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What Is the Future of Religion in America?

If trends in religious switching continue, Christians could make up less than half of the U.S. population in just a few decades

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What Is the Future of Religion in America?
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Throughout the 13 Colonies in 1741, the young preacher Jonathan Edwards saw Americans standing on “slippery, declining ground, on the edge of a pit” as Christians pursued wealth, frolicked on the Sabbath, questioned predestination—and even thought good works might lead a soul to heaven.

Edwards famously warned that only God’s mercy prevented sinners from sizzling in hellfire like spiders over a candle flame. The terrifying imagery of his iconic sermon, “Sinners in the Hands of an Angry God,” helped launch the Great Awakening, a revival of Christian faith and practice that lasted much of the 18th century.

What would Edwards think now, if he were here to read the latest analysis of U.S. religious trends by the Pew Research Center? American Christians “keep leaving religion,” it notes matter-of-factly, adding that if recent patterns continue, “Christians could make up less than half of the U.S. population within a few decades.”

Nine out of 10 American adults identified as Christian as recently as the early 1990s, according to the Center’s September 2022 report, “Modeling the Future of Religion in America,” produced as part of the Pew-Templeton Global Religious Futures Project, a partnership with the John Templeton Foundation. Over the past three decades, however, “large numbers of Americans have left Christianity to join the growing ranks of U.S. adults who describe their religious identity as atheist, agnostic, or nothing in particular.”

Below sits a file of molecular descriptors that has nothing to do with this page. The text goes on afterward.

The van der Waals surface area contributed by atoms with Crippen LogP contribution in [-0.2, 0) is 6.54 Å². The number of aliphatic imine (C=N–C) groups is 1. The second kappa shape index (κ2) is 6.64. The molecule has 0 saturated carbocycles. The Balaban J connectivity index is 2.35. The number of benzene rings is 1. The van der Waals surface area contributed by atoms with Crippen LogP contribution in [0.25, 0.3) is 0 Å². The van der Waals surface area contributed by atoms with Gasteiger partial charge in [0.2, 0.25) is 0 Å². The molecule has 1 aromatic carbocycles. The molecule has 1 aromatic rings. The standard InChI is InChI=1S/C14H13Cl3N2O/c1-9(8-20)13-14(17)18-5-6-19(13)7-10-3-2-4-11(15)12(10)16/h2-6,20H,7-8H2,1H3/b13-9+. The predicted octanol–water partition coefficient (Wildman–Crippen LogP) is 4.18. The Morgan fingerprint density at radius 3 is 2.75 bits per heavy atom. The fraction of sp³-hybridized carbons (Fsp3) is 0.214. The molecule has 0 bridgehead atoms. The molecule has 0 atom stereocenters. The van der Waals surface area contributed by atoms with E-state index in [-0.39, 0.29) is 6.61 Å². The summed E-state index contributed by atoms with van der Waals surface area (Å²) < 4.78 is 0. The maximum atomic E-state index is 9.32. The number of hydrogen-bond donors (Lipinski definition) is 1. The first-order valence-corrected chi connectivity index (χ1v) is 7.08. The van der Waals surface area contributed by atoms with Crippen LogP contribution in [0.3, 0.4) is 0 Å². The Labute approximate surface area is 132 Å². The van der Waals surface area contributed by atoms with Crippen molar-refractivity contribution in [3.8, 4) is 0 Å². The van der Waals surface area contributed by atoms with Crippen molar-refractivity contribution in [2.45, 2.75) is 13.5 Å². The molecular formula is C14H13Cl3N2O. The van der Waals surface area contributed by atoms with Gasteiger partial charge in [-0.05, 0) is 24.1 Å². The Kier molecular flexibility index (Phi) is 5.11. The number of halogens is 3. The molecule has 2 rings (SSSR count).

Although polls have chronicled America’s declining religiosity for years, the Center’s future-oriented analysis hit home for many. “If you’re trying to predict the future religious landscape in America, according to Pew, the question is not whether Christianity will decline,” Christianity Today magazine commented, “it’s how fast and how far.”

To see what the future may look like, the Center’s researchers mined a deep trove of data to develop eight versions of how religion in America may evolve. The eight alternatives “are not meant as predictions of what will happen,” the report cautions, but rather as “formal demographic projections of what could happen under a few illustrative scenarios.”

In all the scenarios, Christianity’s share of the U.S. population declines. “Depending on whether religious switching continues at recent rates, speeds up, or stops entirely,” the report says, the Center’s projections show Christians shrinking from 64% of Americans of all ages in 2020 to between 54% and 35% by 2070.

Although the Center has made previous projections of religious growth and decline, they were always from a global perspective, illuminating the trajectories of world religions in settings ranging from Eastern Europe to sub-Saharan Africa.

“What we’ve done this time,” explains Alan Cooperman, who directs religion research at the Center, “is draw on the enormous amount of fine-grained data we have” on the dynamics of religious change in the U.S., which the Center has studied in ever-increasing detail.

For the first time, Cooperman says, the new projections take into account the percentage of U.S. parents who pass on their religious identity to their children by age 13, as well as the rates at which Americans give up or switch religions—especially between ages 15 and 29, when disaffiliation typically occurs. The research team produced multiple scenarios by modeling what would happen if those rates remained stable, accelerated, or reached certain limits.

Some of the scenarios are deliberately implausible yet still instructive. For example, what if no more Americans switched religious identities after 2020? In that case, a slight majority of the population (54%) would be Christian in 2070. That outcome provides context for three likelier scenarios: